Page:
Isolated by the icy seas of the North Atlantic, the Faroe Islands have a distinctive food culture shaped by the harsh weather the region endures for most of the year. Like many Scandinavian countries, Faroese culture has created distinct methods for preserving and storing meat, poultry and fish for the long, punishing winter. The most notable technique is called raest – the Faroese word for ‘fermented’.
Raest is a dry fermentation process by which meat, poultry and fish are cured outdoors in the salty ocean air in specially designed huts called hjallur, found across the islands. Few vegetables can survive the windy and cold conditions above ground, so root vegetables like potatoes and turnips are commonly grown.
Classic dishes may be a little intimidating but serious foodies looking for something unique will take to them with ease.
While other Nordic countries have seen a massive interest in their cuisines, the Faroese tradition has, until recently, remained relatively undiscovered. That is until chef Poul Andrias Ziska put the archipelago on the foodie map, winning the Faroe Islands its first Michelin star at his restaurant, KOKS in Kirkjubøur, a village south of the capital Tórshavn. Taking traditional dishes, techniques and ingredients, he is plating up an elegant interpretation of Faroese cooking to excite the 21st-century palate.
Here, Ziska gives us the low-down on his interpretation of Faroese cooking.
Gaggenau: What’s so distinctive about the Faroe Islands’ cuisine?
Poul Andrias Ziska: You’re never more than five km from the sea at any point on the island, so we have the most incredible seafood. It’s so fresh and of such high quality! We also have a fairly unique tradition of fermenting meat, particularly lamb.
Gaggenau: What do you mean by ‘fermented’ meat?
PAZ: It’s a completely uncontrolled process: we don’t add any salt, we don’t smoke the meat, nor is it hung in fridges. We hang carcasses in a barn, allowing the sea breeze to get into the meat, exposing it to the natural yeast and salt in the air, which starts the fermenting process. The taste of it always reminds me of Christmas, when my family used to gather at my grandmother’s for dinner.
Gaggenau: Given the remote nature of the island, what challenges do you face?
PAZ: We don’t have a strong culture of growing vegetables, but that’s something that’s changing. The short season here is a real challenge, so we have to preserve a lot of things, which adds an extra dimension to our cooking but can also be quite limiting. Traditionally, the four vegetables grown here were turnips, swede, potatoes and rhubarb. But now people are growing garlic, leeks, onions, parsnips, radish, lettuce, salads and kale.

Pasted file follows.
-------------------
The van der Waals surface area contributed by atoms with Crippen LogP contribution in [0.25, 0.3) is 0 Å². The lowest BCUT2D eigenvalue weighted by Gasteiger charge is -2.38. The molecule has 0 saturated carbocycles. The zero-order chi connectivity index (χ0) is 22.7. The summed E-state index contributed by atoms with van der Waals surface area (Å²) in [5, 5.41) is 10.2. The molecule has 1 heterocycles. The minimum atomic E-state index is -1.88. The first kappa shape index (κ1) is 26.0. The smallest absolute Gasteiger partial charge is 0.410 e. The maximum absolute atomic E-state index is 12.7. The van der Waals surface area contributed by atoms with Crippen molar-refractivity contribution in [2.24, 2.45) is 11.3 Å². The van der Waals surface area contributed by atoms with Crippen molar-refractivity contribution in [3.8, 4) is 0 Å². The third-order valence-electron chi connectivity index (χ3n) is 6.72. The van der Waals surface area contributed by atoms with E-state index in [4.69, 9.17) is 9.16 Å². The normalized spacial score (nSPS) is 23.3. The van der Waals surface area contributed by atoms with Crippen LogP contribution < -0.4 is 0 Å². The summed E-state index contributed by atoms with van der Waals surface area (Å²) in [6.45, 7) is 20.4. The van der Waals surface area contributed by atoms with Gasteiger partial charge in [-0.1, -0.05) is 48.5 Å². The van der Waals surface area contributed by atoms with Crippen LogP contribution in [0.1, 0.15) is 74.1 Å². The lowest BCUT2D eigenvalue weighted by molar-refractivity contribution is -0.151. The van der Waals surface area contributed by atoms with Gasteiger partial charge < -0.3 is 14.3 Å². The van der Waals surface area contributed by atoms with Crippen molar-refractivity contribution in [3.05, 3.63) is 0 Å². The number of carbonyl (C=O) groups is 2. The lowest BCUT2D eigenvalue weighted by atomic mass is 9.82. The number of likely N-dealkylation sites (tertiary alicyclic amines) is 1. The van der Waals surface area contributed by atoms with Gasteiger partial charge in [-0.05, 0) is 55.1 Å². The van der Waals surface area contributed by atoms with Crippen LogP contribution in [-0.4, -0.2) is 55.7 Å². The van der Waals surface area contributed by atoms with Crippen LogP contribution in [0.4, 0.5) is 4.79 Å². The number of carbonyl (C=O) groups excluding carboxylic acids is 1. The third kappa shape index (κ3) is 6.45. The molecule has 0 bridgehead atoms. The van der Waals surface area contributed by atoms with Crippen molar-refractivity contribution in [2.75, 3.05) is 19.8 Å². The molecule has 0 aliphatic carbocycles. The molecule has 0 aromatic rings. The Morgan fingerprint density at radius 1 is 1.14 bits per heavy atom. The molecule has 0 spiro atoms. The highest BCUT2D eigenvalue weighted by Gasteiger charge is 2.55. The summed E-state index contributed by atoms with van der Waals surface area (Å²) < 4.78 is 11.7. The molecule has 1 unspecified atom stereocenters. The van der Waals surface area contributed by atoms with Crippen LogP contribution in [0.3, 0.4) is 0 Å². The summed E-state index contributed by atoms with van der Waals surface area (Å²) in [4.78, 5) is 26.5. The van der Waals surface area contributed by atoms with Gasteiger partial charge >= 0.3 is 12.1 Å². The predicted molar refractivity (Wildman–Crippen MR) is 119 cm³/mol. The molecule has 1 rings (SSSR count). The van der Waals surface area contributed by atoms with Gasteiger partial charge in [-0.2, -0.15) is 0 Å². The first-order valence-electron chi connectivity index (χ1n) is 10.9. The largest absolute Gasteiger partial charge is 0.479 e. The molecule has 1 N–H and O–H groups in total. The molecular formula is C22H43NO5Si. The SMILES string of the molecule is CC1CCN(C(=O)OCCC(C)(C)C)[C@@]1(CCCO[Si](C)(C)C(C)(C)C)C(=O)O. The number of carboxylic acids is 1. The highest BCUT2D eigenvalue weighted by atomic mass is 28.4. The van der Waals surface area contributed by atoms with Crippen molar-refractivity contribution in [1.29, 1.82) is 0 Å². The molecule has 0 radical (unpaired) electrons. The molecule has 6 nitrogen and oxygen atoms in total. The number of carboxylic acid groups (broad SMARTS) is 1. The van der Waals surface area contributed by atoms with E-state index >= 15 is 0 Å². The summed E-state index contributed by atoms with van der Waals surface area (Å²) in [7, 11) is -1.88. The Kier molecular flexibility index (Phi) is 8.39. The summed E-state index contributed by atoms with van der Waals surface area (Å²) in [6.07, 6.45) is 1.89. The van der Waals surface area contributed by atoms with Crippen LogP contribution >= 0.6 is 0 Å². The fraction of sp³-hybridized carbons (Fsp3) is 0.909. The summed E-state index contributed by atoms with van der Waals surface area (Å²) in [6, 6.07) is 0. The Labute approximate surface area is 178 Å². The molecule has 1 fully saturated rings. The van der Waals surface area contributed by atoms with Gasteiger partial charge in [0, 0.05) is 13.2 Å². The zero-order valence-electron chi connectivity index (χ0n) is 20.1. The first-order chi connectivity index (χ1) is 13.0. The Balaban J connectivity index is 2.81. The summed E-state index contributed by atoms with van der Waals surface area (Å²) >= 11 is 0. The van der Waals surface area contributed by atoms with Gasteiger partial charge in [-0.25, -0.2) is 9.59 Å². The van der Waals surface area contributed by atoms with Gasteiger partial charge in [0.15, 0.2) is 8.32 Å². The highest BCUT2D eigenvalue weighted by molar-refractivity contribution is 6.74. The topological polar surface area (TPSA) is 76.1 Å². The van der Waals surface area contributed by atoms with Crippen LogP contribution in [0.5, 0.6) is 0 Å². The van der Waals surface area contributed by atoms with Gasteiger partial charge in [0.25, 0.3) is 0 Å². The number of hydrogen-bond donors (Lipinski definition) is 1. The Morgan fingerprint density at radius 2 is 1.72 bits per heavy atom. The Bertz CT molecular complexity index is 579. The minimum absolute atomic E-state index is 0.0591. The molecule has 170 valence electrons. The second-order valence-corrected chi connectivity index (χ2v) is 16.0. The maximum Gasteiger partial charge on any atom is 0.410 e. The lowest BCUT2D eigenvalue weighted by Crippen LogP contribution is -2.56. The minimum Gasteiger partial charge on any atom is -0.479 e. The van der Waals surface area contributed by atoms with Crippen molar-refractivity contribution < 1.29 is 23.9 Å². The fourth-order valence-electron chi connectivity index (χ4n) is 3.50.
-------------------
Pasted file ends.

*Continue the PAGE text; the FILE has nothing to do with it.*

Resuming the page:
Gaggenau: But at least you’re never short of fresh fish, right?
PAZ: Ironically when we first opened the restaurant, we couldn’t get hold of fresh fish because it was all being exported. Luckily, that’s not the case anymore. About 10 years ago there were very few restaurants and the food you ate was usually caught by you or your friends, but now the restaurant scene has developed, so there’s a market for it.
Gaggenau: What’s the ethos behind KOKS?
PAZ: It’s a space to showcase the raw materials that we have on the island and to celebrate our culture and food traditions in a way that’s presentable. My cooking is fairly simple, without being too ‘natural’. You need some technique and personality behind your cooking.
Gaggenau: Does the look of restaurant reflect the Faraoese traditions?
PAZ: It’s a modern house but with traditional lines and a grass roof, and it’s very cosy. We asked a musician to make a soundscape by recording noises from around the Faroe Islands, such as birds tweeting or a ferry coming into the harbour. The plates we use are made by ceramists inspired by the nature around us. But we’re actually moving from this space at the end of the year.
Gaggenau: What’s your most interesting dish?
PAZ: If you go to any birthday or wedding on the Faroe Islands you’ll be served kleinur [a fried pastry] – we’ve taken away the sweetness of this cookie by replacing the cardamom and sugar with cheese and salt, and topped it with fermented lamb tallow. Faroese people recognise the cracker and its crumbling texture but the flavours are so different.
Gaggenau: What’s a typical dish that we couldn’t taste elsewhere?
PAZ: At KOKS we reinterpret a lot of traditional dishes; for example, we ferment cod in the open air and cook it with potatoes – we use potatoes with almost everything here – then dress it with a sauce made from lamb guts, which are cleaned and left to hang in the fermenting barn for up to six weeks, before being minced. I’d describe the flavour as having ‘blue cheese notes’ – and that can be challenging for some people who aren’t used to that taste!
Gaggenau: Where do you source your ingredients?
PAZ: We work very closely with local suppliers. Our fishermen only fish by line and all our seafood is personally hand-dived by one of my friends. We forage most of the herbs we use in the restaurant and use a lot of seaweed from the coastline. Depending on the season, at any one time there could be up to five different varieties of seaweed on the menu and ten local herbs, including pineapple weed, monkey flower and sorrel.
Gaggenau: Why do you think the Faroe Islands are attracting more visitors?
PAZ: People are increasingly adventurous, always looking to experience something that hasn’t been put on the map yet. I think the Faroe Islands are definitely one of those places, here it’s so mystical and small, plus the nature is amazing.